Cite This Page:

Center for the Advancement of Health. "Most teens don’t stop to think about tattoo-removal risks." ScienceDaily. ScienceDaily, 8 March 2010. <www.sciencedaily.com/releases/2010/03/100306144801.htm>.
Center for the Advancement of Health. (2010, March 8). Most teens don’t stop to think about tattoo-removal risks. ScienceDaily. Retrieved July 25, 2014 from www.sciencedaily.com/releases/2010/03/100306144801.htm
Center for the Advancement of Health. "Most teens don’t stop to think about tattoo-removal risks." ScienceDaily. www.sciencedaily.com/releases/2010/03/100306144801.htm (accessed July 25, 2014).

Share This




More Health & Medicine News

Friday, July 25, 2014

Featured Research

from universities, journals, and other organizations


Featured Videos

from AP, Reuters, AFP, and other news services

New Painkiller Designed To Discourage Abuse: Will It Work?

New Painkiller Designed To Discourage Abuse: Will It Work?

Newsy (July 24, 2014) The FDA approved Targiniq ER on Wednesday, a painkiller designed to keep users from abusing it. Like any new medication, however, it has doubters. Video provided by Newsy
Powered by NewsLook.com
Doctor At Forefront Of Fighting Ebola Outbreak Gets Ebola

Doctor At Forefront Of Fighting Ebola Outbreak Gets Ebola

Newsy (July 24, 2014) Sheik Umar Khan has treated many of the people infected in the Ebola outbreak, and now he's become one of them. Video provided by Newsy
Powered by NewsLook.com
Condemned Man's US Execution Takes Nearly Two Hours

Condemned Man's US Execution Takes Nearly Two Hours

AFP (July 24, 2014) America's death penalty debate raged Thursday after it took nearly two hours for Arizona to execute a prisoner who lost a Supreme Court battle challenging the experimental lethal drug cocktail. Duration: 00:55 Video provided by AFP
Powered by NewsLook.com
Can Watching TV Make You Feel Like A Failure?

Can Watching TV Make You Feel Like A Failure?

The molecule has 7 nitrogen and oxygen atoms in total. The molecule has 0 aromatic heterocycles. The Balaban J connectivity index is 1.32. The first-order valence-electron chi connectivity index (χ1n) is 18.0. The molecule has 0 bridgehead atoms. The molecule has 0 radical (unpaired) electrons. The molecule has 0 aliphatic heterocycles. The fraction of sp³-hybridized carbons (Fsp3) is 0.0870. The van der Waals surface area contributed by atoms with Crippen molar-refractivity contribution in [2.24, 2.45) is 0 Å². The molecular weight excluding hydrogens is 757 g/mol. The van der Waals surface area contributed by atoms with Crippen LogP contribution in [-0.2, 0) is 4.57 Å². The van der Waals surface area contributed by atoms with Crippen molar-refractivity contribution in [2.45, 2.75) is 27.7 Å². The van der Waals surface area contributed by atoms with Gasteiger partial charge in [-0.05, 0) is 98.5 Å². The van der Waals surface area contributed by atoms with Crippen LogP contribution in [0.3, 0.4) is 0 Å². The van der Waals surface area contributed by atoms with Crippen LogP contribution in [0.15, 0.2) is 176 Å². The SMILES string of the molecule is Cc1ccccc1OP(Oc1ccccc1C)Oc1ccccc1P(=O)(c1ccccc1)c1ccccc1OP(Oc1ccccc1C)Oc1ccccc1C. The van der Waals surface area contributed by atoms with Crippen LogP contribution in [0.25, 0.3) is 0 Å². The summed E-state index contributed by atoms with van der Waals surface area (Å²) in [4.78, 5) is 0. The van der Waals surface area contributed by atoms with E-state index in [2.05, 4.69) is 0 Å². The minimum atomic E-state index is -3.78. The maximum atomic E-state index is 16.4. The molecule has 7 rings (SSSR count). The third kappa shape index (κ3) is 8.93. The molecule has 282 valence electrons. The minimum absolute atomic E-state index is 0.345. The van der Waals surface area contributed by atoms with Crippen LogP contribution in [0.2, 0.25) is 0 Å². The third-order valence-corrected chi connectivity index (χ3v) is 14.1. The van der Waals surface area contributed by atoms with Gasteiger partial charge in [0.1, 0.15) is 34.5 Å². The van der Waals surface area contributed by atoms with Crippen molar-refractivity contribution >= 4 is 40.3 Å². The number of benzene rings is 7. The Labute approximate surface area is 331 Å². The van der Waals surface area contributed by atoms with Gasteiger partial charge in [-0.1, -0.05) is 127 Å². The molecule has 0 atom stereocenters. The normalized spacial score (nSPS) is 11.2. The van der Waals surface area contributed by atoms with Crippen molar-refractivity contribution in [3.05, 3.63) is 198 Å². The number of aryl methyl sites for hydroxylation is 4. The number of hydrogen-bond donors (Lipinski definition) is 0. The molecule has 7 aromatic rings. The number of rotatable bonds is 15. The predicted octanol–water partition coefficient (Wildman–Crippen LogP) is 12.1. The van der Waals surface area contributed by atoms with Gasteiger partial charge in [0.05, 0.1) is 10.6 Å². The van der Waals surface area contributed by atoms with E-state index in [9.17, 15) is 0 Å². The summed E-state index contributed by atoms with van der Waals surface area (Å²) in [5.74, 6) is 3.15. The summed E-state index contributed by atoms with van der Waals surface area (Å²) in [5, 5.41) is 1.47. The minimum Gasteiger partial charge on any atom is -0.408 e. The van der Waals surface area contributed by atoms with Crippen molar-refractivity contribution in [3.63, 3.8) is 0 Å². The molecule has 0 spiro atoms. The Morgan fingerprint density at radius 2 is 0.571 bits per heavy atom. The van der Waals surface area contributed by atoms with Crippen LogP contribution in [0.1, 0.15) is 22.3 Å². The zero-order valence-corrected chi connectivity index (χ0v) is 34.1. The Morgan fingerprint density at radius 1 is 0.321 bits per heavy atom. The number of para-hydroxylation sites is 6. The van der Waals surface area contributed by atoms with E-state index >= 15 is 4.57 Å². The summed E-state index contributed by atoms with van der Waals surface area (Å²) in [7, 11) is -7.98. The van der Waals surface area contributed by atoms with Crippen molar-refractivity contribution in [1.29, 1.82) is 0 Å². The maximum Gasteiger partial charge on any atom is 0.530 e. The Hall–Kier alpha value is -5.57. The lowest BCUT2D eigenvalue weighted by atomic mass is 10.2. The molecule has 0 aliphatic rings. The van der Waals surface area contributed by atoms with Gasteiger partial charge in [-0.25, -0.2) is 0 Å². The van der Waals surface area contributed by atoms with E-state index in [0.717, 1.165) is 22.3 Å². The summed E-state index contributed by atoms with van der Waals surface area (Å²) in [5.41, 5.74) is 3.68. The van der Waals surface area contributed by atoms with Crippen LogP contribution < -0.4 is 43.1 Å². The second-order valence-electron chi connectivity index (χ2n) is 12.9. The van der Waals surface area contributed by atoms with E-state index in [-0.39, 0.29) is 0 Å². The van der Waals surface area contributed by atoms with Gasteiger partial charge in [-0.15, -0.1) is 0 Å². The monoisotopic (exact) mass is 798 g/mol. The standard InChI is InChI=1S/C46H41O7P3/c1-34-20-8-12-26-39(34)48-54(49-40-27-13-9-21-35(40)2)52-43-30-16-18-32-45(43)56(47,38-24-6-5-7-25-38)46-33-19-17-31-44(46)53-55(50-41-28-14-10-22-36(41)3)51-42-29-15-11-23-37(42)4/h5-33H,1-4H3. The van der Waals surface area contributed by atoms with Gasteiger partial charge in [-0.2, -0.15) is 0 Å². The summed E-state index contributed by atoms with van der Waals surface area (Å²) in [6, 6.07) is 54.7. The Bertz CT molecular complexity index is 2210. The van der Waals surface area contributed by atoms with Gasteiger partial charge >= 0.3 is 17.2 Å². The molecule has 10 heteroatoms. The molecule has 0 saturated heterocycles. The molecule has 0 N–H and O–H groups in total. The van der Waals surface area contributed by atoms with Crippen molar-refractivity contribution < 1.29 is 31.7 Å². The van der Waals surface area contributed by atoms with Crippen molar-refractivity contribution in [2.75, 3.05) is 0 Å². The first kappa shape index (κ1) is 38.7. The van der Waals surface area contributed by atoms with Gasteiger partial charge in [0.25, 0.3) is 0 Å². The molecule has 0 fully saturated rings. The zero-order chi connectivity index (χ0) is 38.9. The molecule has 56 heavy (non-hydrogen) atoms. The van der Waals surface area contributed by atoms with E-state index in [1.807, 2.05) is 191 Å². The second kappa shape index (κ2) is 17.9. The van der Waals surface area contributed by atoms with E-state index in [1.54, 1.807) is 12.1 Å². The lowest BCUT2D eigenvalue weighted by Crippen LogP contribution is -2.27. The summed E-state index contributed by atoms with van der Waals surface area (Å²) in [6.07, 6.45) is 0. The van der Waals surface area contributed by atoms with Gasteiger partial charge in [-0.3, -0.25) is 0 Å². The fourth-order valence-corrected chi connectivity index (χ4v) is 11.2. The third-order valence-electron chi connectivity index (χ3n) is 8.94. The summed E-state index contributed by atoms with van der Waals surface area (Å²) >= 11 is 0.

Newsy (July 24, 2014) A study by German researchers claims watching TV while you're stressed out can make you feel guilty and like a failure. Video provided by Newsy
Powered by NewsLook.com

Search ScienceDaily

Number of stories in archives: 140,361

Find with keyword(s):
Enter a keyword or phrase to search ScienceDaily for related topics and research stories.

Save/Print:
Share:

Breaking News:
from the past week

In Other News

... from NewsDaily.com

Science News

    Health News

      Environment News

        Technology News



          Save/Print:
          Share:

          Free Subscriptions


          Get the latest science news with ScienceDaily's free email newsletters, updated daily and weekly. Or view hourly updated newsfeeds in your RSS reader:

          Get Social & Mobile


          Keep up to date with the latest news from ScienceDaily via social networks and mobile apps:

          Have Feedback?


          Tell us what you think of ScienceDaily -- we welcome both positive and negative comments. Have any problems using the site? Questions?
          Mobile: iPhone Android Web
          Follow: Facebook Twitter Google+
          Subscribe: RSS Feeds Email Newsletters
          Latest Headlines Health & Medicine Mind & Brain Space & Time Matter & Energy Computers & Math Plants & Animals Earth & Climate Fossils & Ruins